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Little Woods

LITTLE WOODS is the debut of writer/director Nia DaCosta, who followed it with the upcoming CANDYMAN (2020), sequel to CANDYMAN (1992). I’m not sure how much they’ll have in common, because this one’s not horror, and it takes place in a rural area, but it’s very good, and raises my expectations for the other one even higher.

Tessa Thompson (CREED) is great as Ollie (short for Oleander), who lives in her late mother’s busted up house in North Dakota and is almost done with her probation. While mom was sick she would go into Canada to get medicine for her, but she also had a whole pill-selling enterprise going, and she got caught at the border.

Now she does stuff like go out to construction sites and sell coffee and sandwiches out of the back of her pickup. People still ask her for Oxy and she explains she doesn’t do that anymore. Everybody still likes her. The local opiate pusher Bill (Luke Kirby, HALLOWEEN: RESURRECTION) thinks that makes her a good saleswoman and tries to get her to work for him.

Nah. She’s planning to get out of here. She’s interviewing for a job in Spokane. (To me it seems weird that DESTROYER and this both have people outside of Washington State talking about moving to Spokane like it’s a city everybody knows. Do you guys know it? Maybe you do.) Her parole officer Carter (Lance Reddick, JONAH HEX) has put in a good word for her. He seems to like her, although there are always those nervous moments when he stares her down and she doesn’t know what he thinks about her. Or knows about her. And then he says something nice and she can exhale. For now.

The trouble is when her sister Deb (Lily James, PRIDE AND PREJUDICE AND ZOMBIES) shows up at her door. There has clearly been some tension between them, partly because Ollie was left on her own taking care of their mother as she died. Until she got busted Ollie was always the smarter, more capable one. Deb seems like more of a mess, but raising her son Johnny (Charlie Ray Reid) in a trailer in a Walmart parking lot clearly takes some doing. And whatever they’re mad at each other about, they also love each other, and Ollie is clearly excited to see her nephew.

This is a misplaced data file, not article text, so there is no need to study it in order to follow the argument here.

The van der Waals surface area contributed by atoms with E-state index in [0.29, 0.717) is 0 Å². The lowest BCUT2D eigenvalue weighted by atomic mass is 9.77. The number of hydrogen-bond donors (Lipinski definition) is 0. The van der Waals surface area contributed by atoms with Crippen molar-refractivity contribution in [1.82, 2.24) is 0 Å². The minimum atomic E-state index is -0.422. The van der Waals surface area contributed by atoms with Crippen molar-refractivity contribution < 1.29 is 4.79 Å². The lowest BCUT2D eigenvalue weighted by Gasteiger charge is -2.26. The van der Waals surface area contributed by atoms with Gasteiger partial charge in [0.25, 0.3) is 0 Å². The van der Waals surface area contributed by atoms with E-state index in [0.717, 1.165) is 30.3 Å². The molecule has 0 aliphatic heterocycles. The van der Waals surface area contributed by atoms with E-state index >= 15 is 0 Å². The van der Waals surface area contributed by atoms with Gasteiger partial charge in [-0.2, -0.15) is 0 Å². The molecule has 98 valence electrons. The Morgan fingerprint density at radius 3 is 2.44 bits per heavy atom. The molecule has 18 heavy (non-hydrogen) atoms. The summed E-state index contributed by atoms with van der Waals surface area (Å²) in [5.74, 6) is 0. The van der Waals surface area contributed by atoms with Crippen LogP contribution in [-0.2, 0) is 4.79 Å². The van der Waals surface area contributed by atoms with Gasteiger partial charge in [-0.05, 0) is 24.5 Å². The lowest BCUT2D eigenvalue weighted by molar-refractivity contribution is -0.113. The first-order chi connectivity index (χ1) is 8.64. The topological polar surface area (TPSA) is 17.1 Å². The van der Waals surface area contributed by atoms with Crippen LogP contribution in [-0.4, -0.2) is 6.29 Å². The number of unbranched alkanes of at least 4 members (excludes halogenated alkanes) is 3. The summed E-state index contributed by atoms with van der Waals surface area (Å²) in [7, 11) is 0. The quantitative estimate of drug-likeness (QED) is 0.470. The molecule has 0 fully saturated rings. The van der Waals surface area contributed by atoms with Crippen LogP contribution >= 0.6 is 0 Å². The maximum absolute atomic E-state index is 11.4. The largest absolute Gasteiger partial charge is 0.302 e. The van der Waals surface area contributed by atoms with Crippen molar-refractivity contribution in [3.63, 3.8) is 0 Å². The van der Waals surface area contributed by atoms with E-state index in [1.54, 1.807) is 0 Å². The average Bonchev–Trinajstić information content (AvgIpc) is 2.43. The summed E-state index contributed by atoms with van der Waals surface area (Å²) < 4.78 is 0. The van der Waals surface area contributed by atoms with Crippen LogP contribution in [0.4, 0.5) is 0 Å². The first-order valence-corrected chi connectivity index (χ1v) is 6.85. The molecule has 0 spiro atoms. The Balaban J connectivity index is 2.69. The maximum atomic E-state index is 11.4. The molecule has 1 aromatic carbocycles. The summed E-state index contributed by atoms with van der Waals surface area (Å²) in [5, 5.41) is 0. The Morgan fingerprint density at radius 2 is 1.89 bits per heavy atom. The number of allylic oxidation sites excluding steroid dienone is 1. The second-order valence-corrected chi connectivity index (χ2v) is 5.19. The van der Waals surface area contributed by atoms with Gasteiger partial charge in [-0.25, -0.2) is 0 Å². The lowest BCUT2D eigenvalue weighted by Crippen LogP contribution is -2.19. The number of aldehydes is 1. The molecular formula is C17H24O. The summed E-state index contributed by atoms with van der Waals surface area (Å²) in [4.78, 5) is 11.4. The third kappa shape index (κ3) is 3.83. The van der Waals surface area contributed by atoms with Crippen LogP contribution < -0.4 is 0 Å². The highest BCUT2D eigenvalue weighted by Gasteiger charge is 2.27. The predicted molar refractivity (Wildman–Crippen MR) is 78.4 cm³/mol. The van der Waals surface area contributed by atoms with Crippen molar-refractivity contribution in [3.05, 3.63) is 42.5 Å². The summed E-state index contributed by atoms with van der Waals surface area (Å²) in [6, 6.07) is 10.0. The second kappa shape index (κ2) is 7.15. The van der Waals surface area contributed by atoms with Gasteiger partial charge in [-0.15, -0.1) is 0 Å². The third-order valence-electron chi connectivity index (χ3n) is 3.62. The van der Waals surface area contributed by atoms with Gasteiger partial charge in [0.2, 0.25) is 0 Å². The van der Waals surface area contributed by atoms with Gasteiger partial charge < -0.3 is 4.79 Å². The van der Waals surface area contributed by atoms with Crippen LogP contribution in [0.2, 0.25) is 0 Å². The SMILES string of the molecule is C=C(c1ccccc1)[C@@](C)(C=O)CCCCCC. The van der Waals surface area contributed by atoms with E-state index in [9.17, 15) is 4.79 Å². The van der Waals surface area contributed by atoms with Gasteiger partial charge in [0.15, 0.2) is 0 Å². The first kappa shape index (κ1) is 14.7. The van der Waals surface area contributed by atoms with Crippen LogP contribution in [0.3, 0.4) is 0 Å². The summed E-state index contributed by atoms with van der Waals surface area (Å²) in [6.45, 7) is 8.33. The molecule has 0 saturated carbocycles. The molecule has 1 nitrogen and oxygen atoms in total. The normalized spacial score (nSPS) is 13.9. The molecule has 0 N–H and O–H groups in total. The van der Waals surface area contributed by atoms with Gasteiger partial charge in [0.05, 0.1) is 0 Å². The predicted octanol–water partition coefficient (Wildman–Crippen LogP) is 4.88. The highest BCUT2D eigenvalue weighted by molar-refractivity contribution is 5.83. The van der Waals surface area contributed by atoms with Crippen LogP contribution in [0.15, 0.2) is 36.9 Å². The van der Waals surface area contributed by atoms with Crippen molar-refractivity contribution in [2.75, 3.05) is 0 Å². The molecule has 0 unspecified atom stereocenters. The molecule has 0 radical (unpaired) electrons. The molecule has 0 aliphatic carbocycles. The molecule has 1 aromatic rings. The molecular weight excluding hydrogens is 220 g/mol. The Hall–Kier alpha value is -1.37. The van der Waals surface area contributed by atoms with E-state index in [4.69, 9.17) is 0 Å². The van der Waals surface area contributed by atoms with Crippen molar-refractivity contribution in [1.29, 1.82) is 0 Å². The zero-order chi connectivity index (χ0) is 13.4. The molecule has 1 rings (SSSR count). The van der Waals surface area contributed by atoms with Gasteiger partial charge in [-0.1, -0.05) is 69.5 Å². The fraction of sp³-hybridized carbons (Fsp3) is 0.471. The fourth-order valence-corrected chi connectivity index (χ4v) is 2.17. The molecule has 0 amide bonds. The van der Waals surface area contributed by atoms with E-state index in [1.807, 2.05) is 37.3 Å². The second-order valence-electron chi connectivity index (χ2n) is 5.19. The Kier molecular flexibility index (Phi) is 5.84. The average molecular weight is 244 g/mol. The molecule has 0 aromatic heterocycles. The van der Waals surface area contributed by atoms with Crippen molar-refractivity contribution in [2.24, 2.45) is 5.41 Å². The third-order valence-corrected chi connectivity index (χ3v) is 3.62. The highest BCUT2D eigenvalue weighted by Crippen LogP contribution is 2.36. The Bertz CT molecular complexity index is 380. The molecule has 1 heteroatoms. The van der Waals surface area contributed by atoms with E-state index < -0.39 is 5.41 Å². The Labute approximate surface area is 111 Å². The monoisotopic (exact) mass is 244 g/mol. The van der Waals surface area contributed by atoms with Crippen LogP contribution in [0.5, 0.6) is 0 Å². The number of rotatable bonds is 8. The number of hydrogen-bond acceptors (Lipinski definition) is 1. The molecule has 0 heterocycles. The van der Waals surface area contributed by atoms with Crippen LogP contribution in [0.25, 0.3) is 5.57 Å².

But Deb came for help. She’s pregnant and can’t afford to have another kid. Or to pay for an abortion.

No problem. Ollie’s leaving, she doesn’t need Mom’s house, she doesn’t mind signing it over to Deb. Well, there is one problem with that: it’s about to be foreclosed on if they don’t pay $5,000 pretty soon. Ollie says she’ll take care of it, she’’ll figure something out, and as she’ll later point out, Deb knows what that means. It means she has to risk everything she’s worked toward, go literally dig up the stash of pills she buried out in the woods, and make some quick money.

So it’s a character drama and a crime movie. There are tense, suspenseful scenes that also tear at your heart because her hopes are falling apart: in one, Bill confronts and attacks her in a cafe restroom in the middle of her lunch meeting with a job recruiter; in another Carter shows up to check on her when she’s in the middle of sorting her pill stash. She runs and stuffs them in the closet when she sees him at the door and he gets painfully close to discovering them, all while showing how proud he is that she hasn’t (he thinks) fallen back into doing that stuff.

While there’s a little bit of the procedural crime business, it’s also about general problem solving. She has to juggle the regular work stuff with the last-big-score stuff and the added drama of looking after Deb. But she’s good at it. She can handle it.

It’s a very humane movie, focusing entirely on flawed people without entirely demonizing them. That goes not only for the desperate, law-breaking sisters, or for the painkiller-addicted customers, but also the major male characters who are, at times, threatening to them. Deb’s sometimes-boyfriend Ian (a really superb James Badge Dale, THE DEPARTED, THE GREY, THE LONE RANGER) seems at first like a piece of shit. He’s an absent dad who gets really drunk early on a rare day when he gets to see the kid. He seems to make Deb’s life miserable. But Dale gives him a charming side too – he kind of treats Ollie as a buddy, and he seems to genuinely believe it when he tearfully tells Deb he can straighten out after she tells him she’s pregnant. She doesn’t believe he can, which I think is the correct move, but Dale makes you feel bad for Ian.

Same goes for drug dealer Bill, definitely a bastard and a bad guy. But when Ollie negotiates a temporary partnership with him she shows up at his house and he has a kid and seems to be a normal dad who just happens to do this as his job. And I don’t think that’s an act. It’s just another side of him.

So – I will mark this as a SPOILER because it’s later on – it basically turns into an abortion heist. They go over the border both for a drug pickup and a scheme for Deb to fraudulently use the Canadian healthcare system.